You may have heard of vision boards. They’re a way of visualizing your goals, putting them up on the wall in a graphical form, to remind yourself of what you are striving to achieve. Here are some links:
People make these things because they are inspiring and empowering and help us to maintain focus on the things we care about most and that we really want to make happen. It keeps us from being buried in the clutter and distraction of our daily lives and gives us a reason to keep on keeping on. They can clarify your thoughts about what you really want out of life and what you want to achieve, or alternatively serve as a comforting reminder of the things you really love. Here is an example of a vision board (I would credit the creator, but I couldn’t get her wordpress.com blog to open – I tried, Christinaville – sorry)
There is no right or wrong way to go about creating a vision board and they are very personal things, open to highly individual interpretation. They are really only meant to have meaning and significance to the person that creates them.
Some time ago, I happened across an article somewhere (wish I could remember where) that said that one technique for writing songs is to start with a song you like and use it as inspiration, either for its form, mood, chord structure, melody, contour, harmonic content, arrangement, instrumentation, beats, lyric subject matter, or whatever. The idea is that if you have a song in mind and can’t quite give it form in your imagination, start with another song you like that seems to match it and let that form a model for the song you are writing. That doesn’t mean to slavishly copy every aspect of the song or to copy the thing outright like a plagiarist; it means use that song as a catalyst for your own. This technique is called “shadowing” the song, if I recall correctly.
I’ve started using a similar technique to vision boards, but they’re audible and musical. These shadow sheets are just ordinary word processing documents that keep a link for the song (on YouTube, for example), plus some tablature (if it is available), the filename for any MIDI files that exist on the web for the song, a breakdown of which instruments are on the track and how it was made, some analysis of the song’s arrangement (verse, chorus, bridge structure), the number of beats per minute the song moves at and any other pictures, musical fragments or sound samples that might set the tone for the song you are writing.
Lately, I have been starting with the lyrics, so matching a set of lyrics to a song I like is pretty straight forward. Having done that, I Google for the song on one of the many video networks. I also look for any available MIDI files (which are usually terrible, but often give you the structure and chord sequence), and tablature (especially tablature that opens in Power Tab or Guitar Pro 6, which tend to be quite good), the lyrics of the song and anything else I can find out about the song’s history or song writing.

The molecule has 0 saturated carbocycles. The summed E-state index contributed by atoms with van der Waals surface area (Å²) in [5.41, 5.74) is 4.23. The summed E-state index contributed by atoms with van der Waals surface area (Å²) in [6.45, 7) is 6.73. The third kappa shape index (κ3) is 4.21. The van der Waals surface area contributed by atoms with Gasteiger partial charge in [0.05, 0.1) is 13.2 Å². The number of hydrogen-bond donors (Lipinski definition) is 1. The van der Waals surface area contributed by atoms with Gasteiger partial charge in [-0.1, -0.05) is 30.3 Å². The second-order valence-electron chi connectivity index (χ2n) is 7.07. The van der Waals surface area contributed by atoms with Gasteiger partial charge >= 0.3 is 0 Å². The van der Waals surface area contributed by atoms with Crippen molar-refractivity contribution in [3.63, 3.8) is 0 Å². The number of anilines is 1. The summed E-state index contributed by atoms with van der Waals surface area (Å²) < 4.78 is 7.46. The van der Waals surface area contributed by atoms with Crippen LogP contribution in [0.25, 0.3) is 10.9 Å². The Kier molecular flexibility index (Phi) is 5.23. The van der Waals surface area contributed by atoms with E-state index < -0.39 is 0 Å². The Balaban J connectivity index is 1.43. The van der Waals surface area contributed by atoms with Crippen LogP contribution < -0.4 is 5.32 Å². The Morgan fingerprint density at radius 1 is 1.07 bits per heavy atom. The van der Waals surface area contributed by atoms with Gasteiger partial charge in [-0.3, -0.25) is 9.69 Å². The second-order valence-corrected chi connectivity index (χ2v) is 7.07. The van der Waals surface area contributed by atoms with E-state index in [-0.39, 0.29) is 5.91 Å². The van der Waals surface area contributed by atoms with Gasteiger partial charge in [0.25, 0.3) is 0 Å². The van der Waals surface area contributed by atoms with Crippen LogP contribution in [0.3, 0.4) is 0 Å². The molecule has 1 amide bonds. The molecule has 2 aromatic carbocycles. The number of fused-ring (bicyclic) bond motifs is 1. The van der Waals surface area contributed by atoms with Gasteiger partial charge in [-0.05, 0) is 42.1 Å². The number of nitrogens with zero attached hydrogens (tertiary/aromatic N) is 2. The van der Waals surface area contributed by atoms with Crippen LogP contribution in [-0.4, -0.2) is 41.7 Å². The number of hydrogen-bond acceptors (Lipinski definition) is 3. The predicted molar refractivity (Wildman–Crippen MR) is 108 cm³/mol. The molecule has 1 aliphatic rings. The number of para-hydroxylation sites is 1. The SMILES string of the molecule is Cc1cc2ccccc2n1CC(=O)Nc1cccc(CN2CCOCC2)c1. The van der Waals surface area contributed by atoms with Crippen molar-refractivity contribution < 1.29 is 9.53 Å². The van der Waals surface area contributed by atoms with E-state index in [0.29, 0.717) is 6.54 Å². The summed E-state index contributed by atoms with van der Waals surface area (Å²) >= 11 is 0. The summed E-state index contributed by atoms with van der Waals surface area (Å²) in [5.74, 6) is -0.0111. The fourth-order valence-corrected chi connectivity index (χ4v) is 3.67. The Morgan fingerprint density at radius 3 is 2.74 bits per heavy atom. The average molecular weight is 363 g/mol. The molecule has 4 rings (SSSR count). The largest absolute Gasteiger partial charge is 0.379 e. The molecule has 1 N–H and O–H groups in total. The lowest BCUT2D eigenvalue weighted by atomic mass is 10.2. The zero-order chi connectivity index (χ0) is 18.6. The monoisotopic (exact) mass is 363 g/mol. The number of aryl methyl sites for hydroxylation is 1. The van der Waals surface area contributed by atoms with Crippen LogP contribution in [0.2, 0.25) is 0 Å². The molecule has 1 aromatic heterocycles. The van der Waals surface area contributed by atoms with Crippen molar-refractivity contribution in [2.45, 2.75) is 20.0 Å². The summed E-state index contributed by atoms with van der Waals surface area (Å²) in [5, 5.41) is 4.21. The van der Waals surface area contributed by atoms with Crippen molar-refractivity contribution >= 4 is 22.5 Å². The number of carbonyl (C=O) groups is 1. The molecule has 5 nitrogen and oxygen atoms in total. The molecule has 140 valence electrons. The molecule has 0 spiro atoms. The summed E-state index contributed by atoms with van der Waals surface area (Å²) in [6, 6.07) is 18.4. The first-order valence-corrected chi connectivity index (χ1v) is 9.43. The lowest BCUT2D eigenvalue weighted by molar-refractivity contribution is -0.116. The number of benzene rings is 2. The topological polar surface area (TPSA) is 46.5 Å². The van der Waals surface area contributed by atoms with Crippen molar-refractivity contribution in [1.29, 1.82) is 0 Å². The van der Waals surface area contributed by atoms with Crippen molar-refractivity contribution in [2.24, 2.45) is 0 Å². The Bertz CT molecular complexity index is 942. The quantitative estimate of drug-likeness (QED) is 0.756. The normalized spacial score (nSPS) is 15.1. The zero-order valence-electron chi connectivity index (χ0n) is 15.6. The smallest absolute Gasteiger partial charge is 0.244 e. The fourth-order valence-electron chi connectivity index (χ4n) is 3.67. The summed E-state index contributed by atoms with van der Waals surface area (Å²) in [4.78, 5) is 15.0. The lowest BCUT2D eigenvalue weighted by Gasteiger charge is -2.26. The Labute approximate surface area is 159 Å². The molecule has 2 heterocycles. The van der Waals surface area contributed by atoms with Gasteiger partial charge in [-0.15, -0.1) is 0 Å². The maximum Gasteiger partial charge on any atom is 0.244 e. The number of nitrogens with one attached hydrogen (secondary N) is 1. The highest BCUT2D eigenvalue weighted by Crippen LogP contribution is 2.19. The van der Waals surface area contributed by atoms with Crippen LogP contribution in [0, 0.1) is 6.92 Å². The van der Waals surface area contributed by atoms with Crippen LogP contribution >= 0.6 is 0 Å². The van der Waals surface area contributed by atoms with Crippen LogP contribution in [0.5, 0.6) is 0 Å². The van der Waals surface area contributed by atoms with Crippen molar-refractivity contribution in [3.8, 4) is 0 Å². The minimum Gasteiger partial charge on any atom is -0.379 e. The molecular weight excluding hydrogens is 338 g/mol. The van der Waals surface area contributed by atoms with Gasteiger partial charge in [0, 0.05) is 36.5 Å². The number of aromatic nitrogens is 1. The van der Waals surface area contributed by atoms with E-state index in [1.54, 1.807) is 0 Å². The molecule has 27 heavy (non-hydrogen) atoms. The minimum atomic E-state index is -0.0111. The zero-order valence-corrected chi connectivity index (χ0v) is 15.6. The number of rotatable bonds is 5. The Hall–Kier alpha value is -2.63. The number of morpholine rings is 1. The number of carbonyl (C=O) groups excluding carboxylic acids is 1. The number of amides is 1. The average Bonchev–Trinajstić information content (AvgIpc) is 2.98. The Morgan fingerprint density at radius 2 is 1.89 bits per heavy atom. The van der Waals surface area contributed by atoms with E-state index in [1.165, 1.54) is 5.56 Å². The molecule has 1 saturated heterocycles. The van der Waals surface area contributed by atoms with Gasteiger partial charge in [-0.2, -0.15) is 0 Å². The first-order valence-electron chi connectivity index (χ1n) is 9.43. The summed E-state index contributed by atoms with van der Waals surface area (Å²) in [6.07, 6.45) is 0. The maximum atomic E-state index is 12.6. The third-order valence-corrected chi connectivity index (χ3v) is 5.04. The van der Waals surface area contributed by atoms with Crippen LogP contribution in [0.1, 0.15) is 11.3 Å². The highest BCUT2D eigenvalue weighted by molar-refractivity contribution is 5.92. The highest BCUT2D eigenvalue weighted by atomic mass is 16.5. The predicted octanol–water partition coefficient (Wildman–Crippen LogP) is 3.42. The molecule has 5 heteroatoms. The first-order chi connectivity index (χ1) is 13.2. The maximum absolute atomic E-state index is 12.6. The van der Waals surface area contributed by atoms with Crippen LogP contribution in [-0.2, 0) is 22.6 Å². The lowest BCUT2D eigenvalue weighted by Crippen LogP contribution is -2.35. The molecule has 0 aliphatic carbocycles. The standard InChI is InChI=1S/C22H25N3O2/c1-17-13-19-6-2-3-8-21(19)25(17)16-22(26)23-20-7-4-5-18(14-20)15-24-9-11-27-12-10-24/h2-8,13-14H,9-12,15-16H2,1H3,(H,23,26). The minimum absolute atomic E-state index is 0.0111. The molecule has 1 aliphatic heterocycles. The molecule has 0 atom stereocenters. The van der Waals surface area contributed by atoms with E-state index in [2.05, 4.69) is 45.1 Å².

Sometimes you can happen upon a breakdown of the track on a video, as I did today. In this video, the song’s individual parts are soloed, then added to the mix, one by one. That kind of insight is invaluable. Steve Levine did some excellent analysis in his radio series “The Record Producers”, but as they are BBC property, they are not readily accessible on the web, except when they have just been broadcast and can be replayed on iPlayer.
I make a low resolution MP3 recording of the track in Audacity (a free audio editing programme), just to run it through MixMeister BPM Analyzer (an application that is free to download) to get the tempo of the track. I then throw these temporary MP3 files away.
Once I have all these resources and an analysis of which instruments were used on the track, as well as any obvious production effects or sound effects, I have a single document that can drive my own composition forward. I have the lyrics, and something that makes me feel good when I listen to it, to aim my own song toward. My songs almost never come out being anything like the song that I shadowed, but if you have the shadow sheet in front of you, I’m sure you could see the inspiration for various elements. Sometimes the only thing that sounds similar is the actual timbre of the snare drum, for example (there is an utterly amazing variety of snare and kick drum sounds possible and it still astonishes me how much these sounds influence the overall finished track).
So there you have it. Shadow sheets can guide your song writing and provide a handy, one-stop reference for inspiring structures, arrangements, sounds, instrumentation, beats, tempo, and so on. At any time, I can load up the MIDI file in Cubase and mess with it. I can go back to YouTube and listen to the inspiration song over and over again. I can figure out how to do stupid guitar tricks from the tablature. It’s all grist for the song writing mill that prevents you having to start from nothing. Like a blank canvas, there is nothing quite so intimidating, to a musician, as silent, dead air.
Like vision boards, shadow sheets simply get the party started. It’s not the only way to write a song, or even the best way, but it’s a good way and it works for me. It also helps when envisioning an entire album. For those who are more kinaesthetic, putting inspiring pictures and colours into the shadow sheet also helps, I find. Today, I clipped in a picture of a vintage Eventide Instant Phaser, for a bit of retro fun. Those images are findable on the web and as these are for personal educational use only, I don’t think anybody’s copyright is being seriously compromised.
Shadow sheets are a great way to break the song writing ice and keep your mood buoyant, while you struggle with the craft of putting your own original stamp onto some audible, musical creation. Give them a try.